Key points to Consider when Translating for the Pharmaceutical Industry
Translating for the pharmaceutical sector is highly specialised work, so there are a number of issues and developments to consider. For example, one of the key ongoing developments in the pharmaceutical world is the expansion of Asian markets. The Indian and Chinese drug markets are growing exponentially, as are those of many smaller South East Asian countries. Adapting to these markets is not always easy for Western companies; in the same way that they must adapt the product they sell, they must also change the way they think about translation and localisation.
In addition, recent years have seen the global consolidation of many leading pharmaceutical companies. This has taken the form of acquisitions and mergers among various pharmaceutical companies. As a result, many of these mergers have created multi-national companies which work in various different regions and language areas.
Another key change in the pharmaceutical industry is the increasing role of generics, with many voices arguing for the sale of ‘branded generics’, particularly for the less cash-rich economies of Asia. With a market size worth $535.8 billion, it is essential that your company responds to local markets in an appropriate way; and adjusts every aspect of its approach to the local culture.
Multilingual documentation is essential in one of the most tightly-legislated industries in the world. Translation may be required at any level, including clinical research, regulatory submission and review, production and marketing.
Europe and the EMEA
In Europe, expansion of the EU is also driving increased demand for medical and pharmaceutical translation services. In EU member states, in addition to the requirements of the country’s own drug regulatory authority, companies must also meet the requirements of the European Medicines Agency (EMEA).
The EMEA sets a strict time frame of 20 days for translating versions of approved pharmaceutical documents. Firstly, you must submit initial translations within five days of the marketing authorisation being given by the CPMP (the EMEA committee responsible for assessing marketing authorisations). By the 20th day, the final revised versions of the translations must be provided to the EMEA, in their final format.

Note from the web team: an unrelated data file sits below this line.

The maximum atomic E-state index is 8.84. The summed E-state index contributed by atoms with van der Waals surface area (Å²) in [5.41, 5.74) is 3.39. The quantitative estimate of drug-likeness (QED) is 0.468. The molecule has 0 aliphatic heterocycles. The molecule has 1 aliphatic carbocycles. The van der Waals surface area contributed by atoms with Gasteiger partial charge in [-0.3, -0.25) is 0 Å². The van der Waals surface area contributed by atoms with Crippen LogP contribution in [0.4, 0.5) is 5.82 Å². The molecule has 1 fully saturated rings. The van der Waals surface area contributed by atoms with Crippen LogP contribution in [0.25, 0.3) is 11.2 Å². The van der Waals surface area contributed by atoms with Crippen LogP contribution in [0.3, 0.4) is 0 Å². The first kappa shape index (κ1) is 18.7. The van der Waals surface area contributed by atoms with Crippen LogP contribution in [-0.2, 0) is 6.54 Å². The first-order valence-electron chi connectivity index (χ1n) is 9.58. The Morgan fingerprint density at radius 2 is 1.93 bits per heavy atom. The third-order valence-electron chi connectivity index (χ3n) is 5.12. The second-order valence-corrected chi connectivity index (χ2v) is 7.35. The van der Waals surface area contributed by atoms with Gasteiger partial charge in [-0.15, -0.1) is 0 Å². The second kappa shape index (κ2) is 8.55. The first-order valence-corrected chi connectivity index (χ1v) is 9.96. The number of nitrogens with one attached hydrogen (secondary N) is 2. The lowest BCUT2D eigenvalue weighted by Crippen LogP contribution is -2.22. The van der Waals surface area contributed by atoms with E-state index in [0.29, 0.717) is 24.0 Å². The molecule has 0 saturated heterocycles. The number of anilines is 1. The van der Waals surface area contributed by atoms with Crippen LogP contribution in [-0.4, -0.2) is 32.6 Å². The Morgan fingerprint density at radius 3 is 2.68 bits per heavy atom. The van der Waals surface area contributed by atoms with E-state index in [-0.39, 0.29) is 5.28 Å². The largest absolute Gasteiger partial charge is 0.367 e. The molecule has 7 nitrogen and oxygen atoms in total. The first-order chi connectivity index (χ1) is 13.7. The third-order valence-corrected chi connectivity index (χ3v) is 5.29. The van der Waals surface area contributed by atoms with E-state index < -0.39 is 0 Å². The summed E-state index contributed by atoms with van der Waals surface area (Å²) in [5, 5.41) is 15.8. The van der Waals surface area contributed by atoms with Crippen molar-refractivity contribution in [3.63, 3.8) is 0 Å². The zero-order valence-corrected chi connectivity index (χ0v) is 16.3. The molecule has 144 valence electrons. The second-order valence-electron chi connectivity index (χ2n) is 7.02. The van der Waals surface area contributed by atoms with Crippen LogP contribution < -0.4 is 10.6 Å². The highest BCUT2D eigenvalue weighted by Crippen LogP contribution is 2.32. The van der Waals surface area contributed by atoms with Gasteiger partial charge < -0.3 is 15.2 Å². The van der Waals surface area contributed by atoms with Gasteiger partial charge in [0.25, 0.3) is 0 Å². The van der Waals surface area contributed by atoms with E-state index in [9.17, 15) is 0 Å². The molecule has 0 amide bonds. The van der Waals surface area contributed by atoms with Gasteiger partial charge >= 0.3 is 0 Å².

Labels in medicine bottles contain diverse information like dosage, storage instruction, side effects, warnings, frequency of use, expiry date etc. When these medicines are sold in a multilingual market like the European Union, they need to be accurately translated in the local language of the country they are to be sold in. The EU has issued several directives, such as the medical device directive, clinical trials directive, in-vitro diagnostic directive. These directives make it mandatory to translate medical labels into the language of the market in which products will be sold.
Translators within the European pharmaceutical industry must therefore be experts in European regulatory submission; as well as having experience with the latest Quality Review of Documents Groups (QRD) Templates. QRD templates are a set of documents whose main objective is to set out standard phrasing, terminology, and stylistic preferences for product information as well as to provide guidance on layout.
Multilingual documentation is required for:
- Summary of Product Characteristics (SmPC)
- Patient Information Leaflet (PIL)
- Marketing materials and web content
- Market Studies
- Case Report Forms (CRF)
- Patient Guides
- Patient Questionnaires
- Informed Consent Forms (ICF)
- Clinical Trial Materials
- Doctor Guides
- Lab Reports
- Manufacturing Specifications
- Regulatory Documents
At QuickSilver Translate, we offer specialised translation services for the pharmaceutical industry, using qualified, professional translators, with experience and expert knowledge in this area.